Philippine hanging parrot

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Philippine hanging parrot
Scientific classification edit
Kingdom: Animalia
Phylum: Chordata
Class: Aves
Order: Psittaciformes
Family: Psittaculidae
Genus: Loriculus
Species: L. philippensis
Binomial name
Loriculus philippensis

The Philippine hanging parrot (Loriculus philippensis) is also widely known as the colasisi[2] taken from its local Tagalog name, "kulasisi". It is a small parrot species of the family Psittaculidae. It includes about eleven subspecies, which are all native to only the Philippines; however, the exact taxonomy is unclear, and at least one of the subspecies might become split off and become a separate species if further research provides clarification.

They are mainly green with areas of red, orange, yellow, and blue varying between subspecies. Only the males have a red area on their fronts, except for the population living on Camiguin, where neither male nor female have this red area. They make nests in tree holes and, unusually for a parrot, the female takes nesting material back to the nest.


Philippine hanging parrots are about 14 cm (5.5 in) long, weigh 32–40 g, and have a short rounded tail.[3] They are mainly green with areas of red, orange, yellow, and blue varying between subspecies.[3] The forehead is red and the irises are dark brown.[4] Adults have red beaks and orange legs except for Loriculus (philippensis) bonapartei which have black beaks and grey legs.[3] They are sexually dimorphic with only the males having red on their chin or upper chest,[3][4] except for the Loriculus (philippensis) camiguinensis in which neither the male or female has a red bib or chest.[5] Juveniles have less red on their heads and paler beaks, but otherwise resemble the female.[3][4]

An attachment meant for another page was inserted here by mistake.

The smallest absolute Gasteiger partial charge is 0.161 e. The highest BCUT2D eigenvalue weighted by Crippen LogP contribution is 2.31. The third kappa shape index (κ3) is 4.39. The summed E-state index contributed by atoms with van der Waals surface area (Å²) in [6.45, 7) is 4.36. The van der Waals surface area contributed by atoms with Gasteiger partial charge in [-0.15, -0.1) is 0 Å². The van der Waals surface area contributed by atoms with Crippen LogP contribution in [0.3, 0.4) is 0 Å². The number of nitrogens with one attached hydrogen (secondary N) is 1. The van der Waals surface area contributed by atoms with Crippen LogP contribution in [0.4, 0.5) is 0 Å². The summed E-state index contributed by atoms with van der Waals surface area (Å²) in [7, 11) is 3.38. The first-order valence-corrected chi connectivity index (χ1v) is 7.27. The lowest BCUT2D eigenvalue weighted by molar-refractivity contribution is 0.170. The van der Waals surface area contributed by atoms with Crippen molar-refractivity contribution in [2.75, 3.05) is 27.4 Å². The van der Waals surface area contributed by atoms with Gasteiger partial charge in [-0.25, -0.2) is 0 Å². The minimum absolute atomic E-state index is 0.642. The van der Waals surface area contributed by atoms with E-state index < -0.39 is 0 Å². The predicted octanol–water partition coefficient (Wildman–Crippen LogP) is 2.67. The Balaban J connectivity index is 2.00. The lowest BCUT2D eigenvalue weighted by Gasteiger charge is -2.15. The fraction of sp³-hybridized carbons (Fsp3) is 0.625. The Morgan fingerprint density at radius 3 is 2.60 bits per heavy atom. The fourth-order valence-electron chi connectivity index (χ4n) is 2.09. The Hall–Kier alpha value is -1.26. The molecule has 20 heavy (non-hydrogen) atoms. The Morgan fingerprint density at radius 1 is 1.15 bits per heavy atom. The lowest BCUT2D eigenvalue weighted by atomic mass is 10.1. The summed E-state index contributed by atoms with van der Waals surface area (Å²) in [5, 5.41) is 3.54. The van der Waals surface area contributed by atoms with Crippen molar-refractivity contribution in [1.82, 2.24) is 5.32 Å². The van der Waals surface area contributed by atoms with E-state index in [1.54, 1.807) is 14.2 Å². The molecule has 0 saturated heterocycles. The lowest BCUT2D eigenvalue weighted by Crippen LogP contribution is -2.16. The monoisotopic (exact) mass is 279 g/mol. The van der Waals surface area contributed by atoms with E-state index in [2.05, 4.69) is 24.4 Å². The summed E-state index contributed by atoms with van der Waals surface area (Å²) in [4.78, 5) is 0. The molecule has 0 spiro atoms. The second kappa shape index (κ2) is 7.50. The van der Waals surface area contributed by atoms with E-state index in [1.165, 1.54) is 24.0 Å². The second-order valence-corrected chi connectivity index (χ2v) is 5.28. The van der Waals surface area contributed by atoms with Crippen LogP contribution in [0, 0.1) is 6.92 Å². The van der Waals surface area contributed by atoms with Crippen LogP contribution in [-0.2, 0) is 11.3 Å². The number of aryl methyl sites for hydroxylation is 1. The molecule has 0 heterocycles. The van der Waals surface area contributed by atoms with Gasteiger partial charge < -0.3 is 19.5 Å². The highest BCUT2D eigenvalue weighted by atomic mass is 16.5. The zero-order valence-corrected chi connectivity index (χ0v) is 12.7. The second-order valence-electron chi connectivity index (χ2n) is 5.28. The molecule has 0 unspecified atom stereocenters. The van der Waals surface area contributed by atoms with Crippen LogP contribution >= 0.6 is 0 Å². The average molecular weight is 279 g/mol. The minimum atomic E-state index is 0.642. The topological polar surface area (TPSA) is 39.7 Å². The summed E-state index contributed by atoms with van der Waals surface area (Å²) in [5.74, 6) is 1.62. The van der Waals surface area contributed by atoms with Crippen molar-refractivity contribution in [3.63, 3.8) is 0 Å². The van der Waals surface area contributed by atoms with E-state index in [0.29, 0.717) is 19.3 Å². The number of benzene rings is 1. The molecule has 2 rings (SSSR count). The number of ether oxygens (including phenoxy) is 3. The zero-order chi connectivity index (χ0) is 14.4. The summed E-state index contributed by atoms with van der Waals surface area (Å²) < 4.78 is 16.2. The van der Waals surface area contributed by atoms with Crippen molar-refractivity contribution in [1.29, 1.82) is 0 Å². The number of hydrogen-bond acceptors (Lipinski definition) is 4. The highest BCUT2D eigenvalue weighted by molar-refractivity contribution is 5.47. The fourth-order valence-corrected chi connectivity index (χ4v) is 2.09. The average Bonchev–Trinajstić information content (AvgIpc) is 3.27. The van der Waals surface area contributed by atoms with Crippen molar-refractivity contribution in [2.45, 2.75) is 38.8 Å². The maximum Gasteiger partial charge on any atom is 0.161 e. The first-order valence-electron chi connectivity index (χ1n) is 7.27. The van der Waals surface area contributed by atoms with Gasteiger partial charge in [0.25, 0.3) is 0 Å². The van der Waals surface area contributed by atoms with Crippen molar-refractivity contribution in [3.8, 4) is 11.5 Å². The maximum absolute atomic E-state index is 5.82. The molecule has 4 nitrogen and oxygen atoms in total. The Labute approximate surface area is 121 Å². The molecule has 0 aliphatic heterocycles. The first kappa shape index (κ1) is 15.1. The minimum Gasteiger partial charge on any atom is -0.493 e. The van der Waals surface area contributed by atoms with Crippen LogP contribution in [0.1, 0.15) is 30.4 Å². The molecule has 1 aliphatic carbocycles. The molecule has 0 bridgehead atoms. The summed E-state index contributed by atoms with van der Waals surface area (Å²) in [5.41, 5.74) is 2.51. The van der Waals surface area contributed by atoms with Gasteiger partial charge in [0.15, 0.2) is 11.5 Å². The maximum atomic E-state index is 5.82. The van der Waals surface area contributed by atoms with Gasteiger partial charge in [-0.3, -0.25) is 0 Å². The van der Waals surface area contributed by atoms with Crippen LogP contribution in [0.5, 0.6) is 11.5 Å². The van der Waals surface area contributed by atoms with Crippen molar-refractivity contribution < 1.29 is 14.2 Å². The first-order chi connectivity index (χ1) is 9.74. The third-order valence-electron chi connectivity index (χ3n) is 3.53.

The species or species complex was initially described by Statius Müller in 1776. The exact taxonomy listing is unclear.[3][5][6]

Loriculus philippensis (Statius Muller) 1776

  • Loriculus philippensis apicalis Souance 1856
  • Loriculus (philippensis) bonapartei Souance 1856[3] (Black-billed hanging parrot) - sometimes considered as a subgenus or subspecies of the L. philippensis[citation needed] or another species of Loriculus.[citation needed]
  • Loriculus philippensis bournsi McGregor 1905
  • Loriculus philippensis chrysonotus Sclater, PL 1872 (Cebu hanging parrot)
  • Loriculus philippensis dohertyi Hartert 1906
  • Loriculus philippensis mindorensis Steere 1890
  • Loriculus philippensis philippensis (Statius Muller) 1776
  • Loriculus philippensis regulus Souance 1856
  • Loriculus philippensis siquijorensis Steere 1890
  • Loriculus philippensis worcesteri Steere 1890
  •  ?Loriculus (philippensis) camiguinensis Tello, JG 2006[5] (Camiguin hanging parrot) - usually considered a separated species of Loriculus, L. camiguinensis
L. p. bonapartei

In 2006, hanging parrots living on the island of Camiguin, off the northern coast of Mindanao, were described and thought to have a separate identity, Loriculus (philippensis) camiguinensis; however, more research and DNA analysis is required to clarify their taxonomy.[5] There is also uncertainty over the taxonomy of Loriculus (philippensis) bonapartei which has been classified as a subspecies or a species in different classifications.[3]